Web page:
It’s a cancer that’s on the rise in young adults, but doctors aren’t sure why since age is a major risk factor for colon cancer. Raising awareness that it could strike anyone has been the mission of a local woman for 20 years after she, herself, received the diagnosis at the age of 23. Her just published book is the latest chapter in a campaign that’s taken her across the country and back home again.
We first met Molly McMaster Morgoslepov as she crushed the obstacles at Saratoga Ninja Lab.
She’s a partner in the gym, continuing the active life she had as a college hockey player in Colorado.
That’s where she became ill with all the classic symptoms of colon cancer, but her age threw off the doctor. Molly recalled hearing, “You’re constipated, you have irritable bowel syndrome, you have spastic colon; I think she told me at one point.”
Unable to work or play hockey, she came home. Within 24 hours of driving home, she was in the emergency room and undergoing emergency surgery the day after that. Doctors removed two large tumors along with 25 inches of large intestine, but she didn’t grasp the gravity of the diagnosis.
“I spent nine days in the hospital after surgery, and I still didn’t get it,” Molly said. “Yeah, I had surgery, but I’m going to Florida next week doc, make sure I get on that plane. He finally came in on my 23rd birthday and said ‘you have colon cancer,’ and I remember thinking I’m going to die.”
One phone call from a friend changed those dark thoughts.
“Wow colon cancer, that sucks,” he told Molly. “And I was like, yup, yes it does. And he said, ‘You know what? You’re Molly. You’re going to beat it because you’re strong.’ And that kind of set the stage for me to do crazy things to raise awareness and prove you don’t have to be a 50-year-old white male to get this disease. Anyone is at risk for colon cancer.”
First up? Skating across the country from the Capital Region to Colorado, back to where it started. And along the way meeting someone just like her.
“Her name was Amanda Sherwood Roberts. She was diagnosed when she was 24, and just like that, I had a sister,” Molly said. “Someone else knew what I was going through, and that was pretty incredible.”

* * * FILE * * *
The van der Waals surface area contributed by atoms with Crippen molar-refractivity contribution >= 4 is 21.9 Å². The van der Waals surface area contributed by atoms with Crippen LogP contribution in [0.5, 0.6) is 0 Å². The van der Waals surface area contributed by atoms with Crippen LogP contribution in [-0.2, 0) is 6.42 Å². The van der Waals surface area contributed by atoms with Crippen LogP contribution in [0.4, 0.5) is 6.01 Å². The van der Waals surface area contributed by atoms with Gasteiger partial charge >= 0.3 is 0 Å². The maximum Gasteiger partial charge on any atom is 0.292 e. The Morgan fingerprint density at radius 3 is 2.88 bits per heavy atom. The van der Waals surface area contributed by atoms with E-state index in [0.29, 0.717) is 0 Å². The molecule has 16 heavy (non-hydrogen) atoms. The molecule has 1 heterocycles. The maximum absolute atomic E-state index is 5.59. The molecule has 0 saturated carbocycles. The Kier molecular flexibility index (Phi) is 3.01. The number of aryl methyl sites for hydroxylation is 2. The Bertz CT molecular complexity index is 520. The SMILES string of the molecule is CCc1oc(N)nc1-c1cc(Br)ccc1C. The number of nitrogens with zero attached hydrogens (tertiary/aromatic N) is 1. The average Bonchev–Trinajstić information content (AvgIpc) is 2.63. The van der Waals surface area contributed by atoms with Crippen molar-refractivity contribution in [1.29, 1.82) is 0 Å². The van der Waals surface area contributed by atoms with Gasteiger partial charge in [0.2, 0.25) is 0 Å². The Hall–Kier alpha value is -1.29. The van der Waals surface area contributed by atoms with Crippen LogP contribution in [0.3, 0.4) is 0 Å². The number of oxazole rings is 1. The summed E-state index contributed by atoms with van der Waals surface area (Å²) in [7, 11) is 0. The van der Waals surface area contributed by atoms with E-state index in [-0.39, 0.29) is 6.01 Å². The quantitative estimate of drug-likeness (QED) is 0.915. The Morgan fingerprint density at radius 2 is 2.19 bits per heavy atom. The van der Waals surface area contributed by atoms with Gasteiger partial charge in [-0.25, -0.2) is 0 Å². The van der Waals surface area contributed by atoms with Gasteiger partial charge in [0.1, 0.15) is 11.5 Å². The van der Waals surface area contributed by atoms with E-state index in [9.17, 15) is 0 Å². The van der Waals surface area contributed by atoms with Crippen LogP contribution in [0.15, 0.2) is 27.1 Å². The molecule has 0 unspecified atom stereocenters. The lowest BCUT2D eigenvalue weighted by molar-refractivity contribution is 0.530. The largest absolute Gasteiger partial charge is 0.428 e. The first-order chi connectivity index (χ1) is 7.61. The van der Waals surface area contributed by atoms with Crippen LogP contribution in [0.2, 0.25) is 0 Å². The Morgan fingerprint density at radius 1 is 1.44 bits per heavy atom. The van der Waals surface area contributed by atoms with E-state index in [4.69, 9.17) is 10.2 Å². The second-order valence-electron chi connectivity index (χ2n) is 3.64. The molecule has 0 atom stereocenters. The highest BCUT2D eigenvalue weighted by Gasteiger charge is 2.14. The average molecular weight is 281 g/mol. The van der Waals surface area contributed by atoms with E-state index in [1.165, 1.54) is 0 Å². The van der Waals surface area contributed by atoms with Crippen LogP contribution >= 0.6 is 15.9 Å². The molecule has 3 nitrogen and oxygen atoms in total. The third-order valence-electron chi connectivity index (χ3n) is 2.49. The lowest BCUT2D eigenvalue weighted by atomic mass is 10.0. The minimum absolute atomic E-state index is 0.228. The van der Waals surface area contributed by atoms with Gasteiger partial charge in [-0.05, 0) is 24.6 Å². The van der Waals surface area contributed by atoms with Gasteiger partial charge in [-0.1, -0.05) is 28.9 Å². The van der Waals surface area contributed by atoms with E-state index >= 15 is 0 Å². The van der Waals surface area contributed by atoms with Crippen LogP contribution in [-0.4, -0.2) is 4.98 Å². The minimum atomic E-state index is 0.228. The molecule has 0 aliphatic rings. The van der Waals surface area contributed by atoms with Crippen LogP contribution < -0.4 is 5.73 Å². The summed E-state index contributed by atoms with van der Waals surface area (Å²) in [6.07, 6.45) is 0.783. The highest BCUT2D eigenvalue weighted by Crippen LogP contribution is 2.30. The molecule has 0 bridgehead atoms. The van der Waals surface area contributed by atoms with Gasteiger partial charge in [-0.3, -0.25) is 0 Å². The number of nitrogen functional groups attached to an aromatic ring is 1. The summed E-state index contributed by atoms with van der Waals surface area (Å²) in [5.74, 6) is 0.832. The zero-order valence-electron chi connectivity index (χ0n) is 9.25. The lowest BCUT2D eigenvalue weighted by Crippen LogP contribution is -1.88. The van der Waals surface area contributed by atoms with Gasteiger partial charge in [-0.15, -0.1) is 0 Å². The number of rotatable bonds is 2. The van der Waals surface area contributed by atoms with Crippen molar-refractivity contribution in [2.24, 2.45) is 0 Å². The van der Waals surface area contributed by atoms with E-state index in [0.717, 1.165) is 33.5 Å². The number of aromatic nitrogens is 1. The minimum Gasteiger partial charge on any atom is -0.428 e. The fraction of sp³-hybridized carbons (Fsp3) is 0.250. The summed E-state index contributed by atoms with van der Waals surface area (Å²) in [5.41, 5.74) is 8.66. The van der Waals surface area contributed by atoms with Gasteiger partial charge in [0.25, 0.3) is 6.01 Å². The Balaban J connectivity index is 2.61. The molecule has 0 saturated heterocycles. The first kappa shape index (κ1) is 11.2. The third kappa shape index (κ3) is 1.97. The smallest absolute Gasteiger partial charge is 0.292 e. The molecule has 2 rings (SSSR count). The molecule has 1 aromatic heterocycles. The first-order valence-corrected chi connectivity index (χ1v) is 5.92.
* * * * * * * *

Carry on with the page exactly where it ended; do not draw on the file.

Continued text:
Amanda nominated Molly to carry the Olympic torch. Two days after she did that, Amanda passed away at the age of 27, leaving two small children. Molly promised her she would continue raising awareness of the disease for both of them and that’s how the Colossal Colon ended up on a 20 city tour and on “Jimmy Kimmel.”
“As we were finishing up the tour almost a year later, I met a young woman, another young woman who had been diagnosed with stage 4 colon cancer at the age of 22, and it was the same reaction; my jaw hit the floor and I said we have to do more. We have to do more because it’s still happening.”
So she brought together 12 colon cancer survivors for the first Colonder. They held the photo shoot at her parents’ house and shared their stories – and their scars.
Fifteen years later, the Colonder is now a magazine giving a greater voice to their mission and taking its name, On The Rise, from the increase in colon cancer among young adults.
Molly shared, “It’s kind of cool I still get to go to the photo shoots. We don’t do it at my parents’ house anymore.” NEWS10 ABC anchor Lydia Kulbida pointed out, “You’ve grown.”
And then there was the year Molly spent the entire month of March, Colorectal Cancer Awareness Month, playing hockey with every team in the UHL. She also handed out 80,000 player cards featuring survivors photos and colon cancer symptoms. She says she never found a single one left on the floor of the arenas.
Last month was her 43rd birthday and her 20-year colon cancer anniversary, but for the first time, Molly wasn’t sad.
She released the book that’s taken 20 years to write, “One Drop of Rain: Creating a Wave of Colon Cancer Awareness,” as a gift to herself.
“It turns out it’s about so much more than colon cancer. It’s about beating the odds; it’s about starting this ripple effect, if you will, that’s going to this day, and kind of about how one person can make a difference.”
As an athlete, Molly knows the best defense is a good offense, and when it comes to colon cancer, that means getting screened.
Check the links to find your risk factors as well as symptoms and use this infographic from the U.S. Centers for Disease Control and Prevention: